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# 1

## 6. Magnetic Field due to a Current

1. Biot-Savart law
Biot-Savart law is the basic equation that gives us the magnetic field due to electric current in a
conductor.

The magnetic field due to a current element 𝑑𝑑𝑑𝑑 at a point P with a distance 𝑟𝑟 from 𝑑𝑑𝑑𝑑 is
1 𝑖𝑖(𝑑𝑑𝑙𝑙⃗×𝑟𝑟⃗)
�⃗ =
𝑑𝑑𝐵𝐵 2 3 4𝜋𝜋𝜀𝜀 0 𝑐𝑐 𝑟𝑟
Where 𝑐𝑐 = speed of light
𝑖𝑖 = current
𝑑𝑑𝑙𝑙⃗ = length vector of the current element
𝑟𝑟⃗ = vector joining the current element to the point P where we are finding
magnetic field
1
2 = is written as 𝜇𝜇0 and is called the permeability of vacuum.
𝜀𝜀 0 𝑐𝑐

## ∵ The value of 𝜇𝜇0 is 4π×10−7

𝜇𝜇 0 𝑖𝑖𝑖𝑖 𝑙𝑙⃗×𝑟𝑟⃗
∴ �⃗ =
𝑑𝑑𝐵𝐵 ×
4𝜋𝜋 𝑟𝑟 3

## The magnitude of the magnetic field is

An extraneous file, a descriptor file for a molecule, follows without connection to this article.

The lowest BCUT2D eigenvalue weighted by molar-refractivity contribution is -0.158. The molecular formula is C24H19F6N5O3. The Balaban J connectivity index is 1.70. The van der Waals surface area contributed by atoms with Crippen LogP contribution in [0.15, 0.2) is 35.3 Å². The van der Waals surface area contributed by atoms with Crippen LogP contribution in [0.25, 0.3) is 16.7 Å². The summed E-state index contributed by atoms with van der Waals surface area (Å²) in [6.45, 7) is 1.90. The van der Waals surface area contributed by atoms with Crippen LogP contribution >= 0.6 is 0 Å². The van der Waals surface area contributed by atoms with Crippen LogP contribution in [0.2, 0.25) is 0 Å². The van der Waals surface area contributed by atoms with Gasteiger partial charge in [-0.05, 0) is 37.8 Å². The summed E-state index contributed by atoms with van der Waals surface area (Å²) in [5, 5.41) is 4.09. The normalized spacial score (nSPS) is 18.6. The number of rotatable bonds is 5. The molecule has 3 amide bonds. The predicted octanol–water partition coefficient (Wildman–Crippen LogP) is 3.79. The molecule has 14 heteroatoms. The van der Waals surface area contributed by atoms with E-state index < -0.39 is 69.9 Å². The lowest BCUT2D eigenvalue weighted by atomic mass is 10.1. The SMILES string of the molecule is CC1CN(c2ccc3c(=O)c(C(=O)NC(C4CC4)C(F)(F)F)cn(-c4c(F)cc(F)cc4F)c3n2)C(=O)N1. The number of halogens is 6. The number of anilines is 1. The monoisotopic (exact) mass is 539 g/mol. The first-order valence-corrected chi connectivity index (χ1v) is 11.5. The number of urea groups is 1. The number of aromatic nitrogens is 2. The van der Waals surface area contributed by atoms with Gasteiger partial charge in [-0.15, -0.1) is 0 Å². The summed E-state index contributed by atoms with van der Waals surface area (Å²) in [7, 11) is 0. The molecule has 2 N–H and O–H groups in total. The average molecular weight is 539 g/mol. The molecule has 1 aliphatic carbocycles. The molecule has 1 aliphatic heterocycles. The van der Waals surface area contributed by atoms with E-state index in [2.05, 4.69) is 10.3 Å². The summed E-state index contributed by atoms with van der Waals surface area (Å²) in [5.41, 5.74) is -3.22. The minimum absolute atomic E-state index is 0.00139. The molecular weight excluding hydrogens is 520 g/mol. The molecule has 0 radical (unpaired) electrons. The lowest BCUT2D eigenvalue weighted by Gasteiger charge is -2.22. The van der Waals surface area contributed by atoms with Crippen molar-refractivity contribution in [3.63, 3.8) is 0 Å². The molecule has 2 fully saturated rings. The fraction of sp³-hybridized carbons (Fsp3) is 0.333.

𝜇𝜇 0 𝑖𝑖𝑖𝑖𝑖𝑖 sin 𝜃𝜃
𝑑𝑑𝑑𝑑 =
4π 𝑟𝑟 2

where 𝜃𝜃 is the angle between current element and the vector joining current element and the point P.
The direction of the field is perpendicular to the plane containing the current element and the point.
2. Magnetic field due to current in a straight wire at a point P with a distance d from it
𝜇𝜇 0 𝑖𝑖
𝐵𝐵 = [cos 𝜃𝜃1 − cos 𝜃𝜃2 ]
4𝜋𝜋𝜋𝜋

𝜃𝜃1 and 𝜃𝜃2 are the values of 𝜃𝜃 corresponding to the lower end and the upper end respectively of the
straigth wire.

If point P is on a perpendicular bisector of the wire, then θ1 and θ2 are equal. If the length of the wire
is α and distance of the point P is d from the wire

## cos 𝜃𝜃2 = − 𝛼𝛼/�(𝛼𝛼² + 4𝑑𝑑²)

𝜃𝜃1 is anlge withlower end of the wire.
𝜃𝜃2 is anle with the upper end of the wire.
2

𝜇𝜇0 𝑖𝑖𝑖𝑖
𝐵𝐵 =
2𝜋𝜋𝜋𝜋�(𝛼𝛼 2 + 4𝑑𝑑 2 )

𝐵𝐵 = 𝜇𝜇₀𝑖𝑖/2𝜋𝜋𝜋𝜋

## 3. Magnetic field lines

Magnetic field lines are similar to electric field lines. A tangent to a magnetic field line gives the
direction of the magnetic field existing at that point. For a long straight wire, the field lines are circles with
their centers on the wire.
4. Rule to Find Direction of Field Around a Wire